Ali Mohsen

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Ali Al-Moraisi
Personal information
Full name Ali Mohsen Saad Al-Moraisi
Date of birth (1940-09-16)September 16, 1940
Place of birth Aden, Yemen
Date of death November 26, 1993(1993-11-26) (aged 53)
Place of death Sana'a, Yemen
Height 1.70 m (5 ft 7 in)
Playing position Forward
Senior career*
Years Team Apps (Gls)
1959-1964 Egypt Zamalek
National team
1961 Egypt Egypt
Teams managed
1970–1974 Somalia Horseed
1975 People's Democratic Republic of Yemen South Yemen under-20
* Senior club appearances and goals counted for the domestic league only.
† Appearances (Goals).

Ali Mohsen Al-Moraisi (Arabic: علي محسن المريسي‎) (died 1994) was Yemen’s greatest football player, and the first to ply his trade in the Egyptian league with Arab giants Zamalek in the 1960s. He was the first foreigner to ever finish top-scorer of the Egyptian league.[1]

He once scored in a 7-1 defeat by Real Madrid in 1961, while playing for a select side with several players from Zamalek, Ahly and Al-Masry.[2]

Played against the greatest players in the world such as: Pele, Di Stéfano, Zagallo, Puskás, Didi, Garrincha, Santos, Santa Maria, Bobby Moore, Geoff Hurst, also played with the greatest stars the Arabs : Ammo Baba, from Iraq, Sidiik Mnzul, Borai Abdalkhar, from Sudan, Chicha of Morocco, Hassan Al-Amir, from Algeria .. And others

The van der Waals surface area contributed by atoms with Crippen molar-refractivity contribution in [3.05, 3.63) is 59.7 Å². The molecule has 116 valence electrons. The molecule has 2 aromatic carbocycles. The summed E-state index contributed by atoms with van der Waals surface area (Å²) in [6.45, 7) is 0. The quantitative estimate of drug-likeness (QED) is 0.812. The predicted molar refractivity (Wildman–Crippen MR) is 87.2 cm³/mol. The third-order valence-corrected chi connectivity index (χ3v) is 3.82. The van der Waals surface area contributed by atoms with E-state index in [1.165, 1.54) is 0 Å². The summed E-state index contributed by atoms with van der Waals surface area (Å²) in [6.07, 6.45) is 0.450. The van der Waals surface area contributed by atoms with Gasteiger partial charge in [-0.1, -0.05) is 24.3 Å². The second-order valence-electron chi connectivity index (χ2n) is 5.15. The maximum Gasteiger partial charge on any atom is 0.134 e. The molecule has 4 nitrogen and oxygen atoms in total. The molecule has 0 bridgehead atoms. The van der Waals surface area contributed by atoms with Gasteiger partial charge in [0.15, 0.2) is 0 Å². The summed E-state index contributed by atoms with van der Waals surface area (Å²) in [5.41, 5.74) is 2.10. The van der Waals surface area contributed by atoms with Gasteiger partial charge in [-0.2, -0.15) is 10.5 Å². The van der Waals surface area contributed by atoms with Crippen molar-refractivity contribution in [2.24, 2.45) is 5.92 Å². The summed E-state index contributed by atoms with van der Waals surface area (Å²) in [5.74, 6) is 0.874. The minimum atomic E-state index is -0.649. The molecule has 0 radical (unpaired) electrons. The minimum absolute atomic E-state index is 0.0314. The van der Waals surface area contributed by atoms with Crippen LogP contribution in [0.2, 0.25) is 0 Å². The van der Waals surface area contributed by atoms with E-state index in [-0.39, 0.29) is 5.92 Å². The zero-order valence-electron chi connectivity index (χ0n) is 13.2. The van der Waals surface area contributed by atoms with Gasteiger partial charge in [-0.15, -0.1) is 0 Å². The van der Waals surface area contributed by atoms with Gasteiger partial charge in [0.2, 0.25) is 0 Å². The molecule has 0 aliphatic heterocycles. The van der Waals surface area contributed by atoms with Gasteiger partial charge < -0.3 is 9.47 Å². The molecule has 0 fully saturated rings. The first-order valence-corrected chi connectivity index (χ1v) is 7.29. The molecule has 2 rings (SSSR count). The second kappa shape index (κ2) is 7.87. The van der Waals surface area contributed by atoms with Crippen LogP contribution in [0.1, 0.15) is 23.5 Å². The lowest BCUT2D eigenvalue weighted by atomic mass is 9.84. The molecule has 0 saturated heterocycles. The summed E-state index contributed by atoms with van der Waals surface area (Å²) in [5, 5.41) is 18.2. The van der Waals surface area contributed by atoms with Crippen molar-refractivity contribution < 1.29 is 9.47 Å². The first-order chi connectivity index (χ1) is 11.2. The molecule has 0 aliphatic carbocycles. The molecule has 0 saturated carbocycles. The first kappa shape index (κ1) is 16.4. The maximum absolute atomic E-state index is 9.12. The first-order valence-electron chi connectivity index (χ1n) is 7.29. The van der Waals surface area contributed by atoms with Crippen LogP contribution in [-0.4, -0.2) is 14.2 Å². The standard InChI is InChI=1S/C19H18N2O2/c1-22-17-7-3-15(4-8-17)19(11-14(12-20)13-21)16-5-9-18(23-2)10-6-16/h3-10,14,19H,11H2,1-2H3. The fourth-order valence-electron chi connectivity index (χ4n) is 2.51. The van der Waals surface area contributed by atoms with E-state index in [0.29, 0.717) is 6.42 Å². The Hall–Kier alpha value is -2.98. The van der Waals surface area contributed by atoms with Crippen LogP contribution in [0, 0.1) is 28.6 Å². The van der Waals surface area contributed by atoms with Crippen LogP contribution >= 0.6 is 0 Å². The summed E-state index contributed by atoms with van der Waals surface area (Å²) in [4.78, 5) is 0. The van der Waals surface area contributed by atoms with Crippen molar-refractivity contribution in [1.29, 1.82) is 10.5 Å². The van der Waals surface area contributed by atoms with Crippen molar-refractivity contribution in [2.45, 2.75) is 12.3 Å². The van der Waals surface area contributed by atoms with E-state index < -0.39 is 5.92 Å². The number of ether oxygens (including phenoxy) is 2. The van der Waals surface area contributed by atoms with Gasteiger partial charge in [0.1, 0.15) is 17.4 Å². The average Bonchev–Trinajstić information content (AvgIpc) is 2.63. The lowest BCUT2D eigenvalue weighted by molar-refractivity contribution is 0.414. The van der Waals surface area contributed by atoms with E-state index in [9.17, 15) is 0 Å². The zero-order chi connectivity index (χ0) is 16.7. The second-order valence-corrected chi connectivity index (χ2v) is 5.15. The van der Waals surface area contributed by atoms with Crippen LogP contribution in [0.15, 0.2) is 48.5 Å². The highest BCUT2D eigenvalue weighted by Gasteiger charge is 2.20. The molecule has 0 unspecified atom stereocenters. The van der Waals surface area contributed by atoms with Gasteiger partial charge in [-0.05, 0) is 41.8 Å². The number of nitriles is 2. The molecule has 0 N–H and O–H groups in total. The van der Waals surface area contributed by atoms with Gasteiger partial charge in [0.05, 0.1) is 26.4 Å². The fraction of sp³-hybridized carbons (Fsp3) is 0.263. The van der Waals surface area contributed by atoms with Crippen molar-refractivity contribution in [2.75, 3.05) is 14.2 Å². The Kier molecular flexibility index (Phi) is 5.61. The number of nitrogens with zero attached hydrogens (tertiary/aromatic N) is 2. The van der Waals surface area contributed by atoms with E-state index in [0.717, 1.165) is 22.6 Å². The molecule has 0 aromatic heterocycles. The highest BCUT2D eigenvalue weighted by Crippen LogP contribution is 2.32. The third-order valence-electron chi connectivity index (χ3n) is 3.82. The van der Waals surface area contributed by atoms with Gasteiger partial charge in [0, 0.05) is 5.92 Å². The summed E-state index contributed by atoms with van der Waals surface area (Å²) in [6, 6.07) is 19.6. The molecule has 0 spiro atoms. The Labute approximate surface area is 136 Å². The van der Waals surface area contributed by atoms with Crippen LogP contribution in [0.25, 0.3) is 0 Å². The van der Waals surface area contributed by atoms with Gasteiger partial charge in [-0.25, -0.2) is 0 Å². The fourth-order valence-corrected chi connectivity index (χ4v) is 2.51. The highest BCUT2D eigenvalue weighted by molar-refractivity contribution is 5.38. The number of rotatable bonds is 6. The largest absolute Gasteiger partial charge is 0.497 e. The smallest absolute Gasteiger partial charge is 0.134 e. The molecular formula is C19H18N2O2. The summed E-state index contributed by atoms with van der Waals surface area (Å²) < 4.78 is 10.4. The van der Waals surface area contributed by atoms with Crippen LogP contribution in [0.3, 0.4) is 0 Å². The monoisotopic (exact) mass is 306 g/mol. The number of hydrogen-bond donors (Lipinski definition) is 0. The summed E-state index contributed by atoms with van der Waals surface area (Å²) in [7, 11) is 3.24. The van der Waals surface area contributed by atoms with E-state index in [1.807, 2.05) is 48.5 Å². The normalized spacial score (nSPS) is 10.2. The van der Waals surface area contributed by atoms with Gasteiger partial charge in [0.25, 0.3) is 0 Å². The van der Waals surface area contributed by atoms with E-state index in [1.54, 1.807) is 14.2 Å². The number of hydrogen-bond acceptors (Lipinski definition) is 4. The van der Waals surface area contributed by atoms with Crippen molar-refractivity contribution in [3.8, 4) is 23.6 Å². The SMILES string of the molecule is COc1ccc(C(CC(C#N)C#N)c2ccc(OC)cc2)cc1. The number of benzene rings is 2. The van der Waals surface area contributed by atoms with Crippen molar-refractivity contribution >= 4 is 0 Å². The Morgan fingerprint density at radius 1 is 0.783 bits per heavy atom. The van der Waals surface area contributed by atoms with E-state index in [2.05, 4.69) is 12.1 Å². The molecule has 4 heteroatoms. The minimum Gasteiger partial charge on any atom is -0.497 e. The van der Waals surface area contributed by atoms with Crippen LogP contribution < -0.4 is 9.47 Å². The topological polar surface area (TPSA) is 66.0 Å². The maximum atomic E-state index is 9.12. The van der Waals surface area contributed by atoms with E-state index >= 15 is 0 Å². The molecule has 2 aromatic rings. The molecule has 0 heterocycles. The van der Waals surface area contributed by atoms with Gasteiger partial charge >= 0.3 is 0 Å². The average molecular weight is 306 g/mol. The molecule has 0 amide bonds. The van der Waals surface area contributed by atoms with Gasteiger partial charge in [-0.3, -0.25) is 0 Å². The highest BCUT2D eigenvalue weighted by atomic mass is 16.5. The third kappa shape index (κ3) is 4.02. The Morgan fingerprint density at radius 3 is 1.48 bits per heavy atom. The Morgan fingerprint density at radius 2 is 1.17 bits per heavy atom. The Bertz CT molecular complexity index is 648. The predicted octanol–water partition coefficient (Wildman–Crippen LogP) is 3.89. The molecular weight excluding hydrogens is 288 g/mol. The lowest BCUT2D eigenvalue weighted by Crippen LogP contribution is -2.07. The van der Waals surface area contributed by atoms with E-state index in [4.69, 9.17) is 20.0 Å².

After retiring from playing, he coached Somalia in 1973, and managed Al-Satra in Southern Yemen, before moving to Johar Al-Rab. The national stadium in Sana'a is named after the player.

He was appointed councilor for Minister of Youth and Sports until his death in 1994. The Ali Mohsen Al-Moraisi Tournament has been played annually in his honour since 1992, in cooperation with Aden Football Association.

The Moraisi Football Tournament was started in 1992, in cooperation with Aden Football Association.

Honours[edit]

Player[edit]

Al-Zamalek

Manager[edit]

Horseed
1972, 1973, 1974

individual[edit]

See also[edit]

References[edit]

  1. ^ "Classic football: Zamalek, Egypt's white knights". FIFA.com. Retrieved 2010-07-12. 
  2. ^ Torre, Raúl (2008-01-03). "International Trip of Real Madrid CF 1961". RSSSF.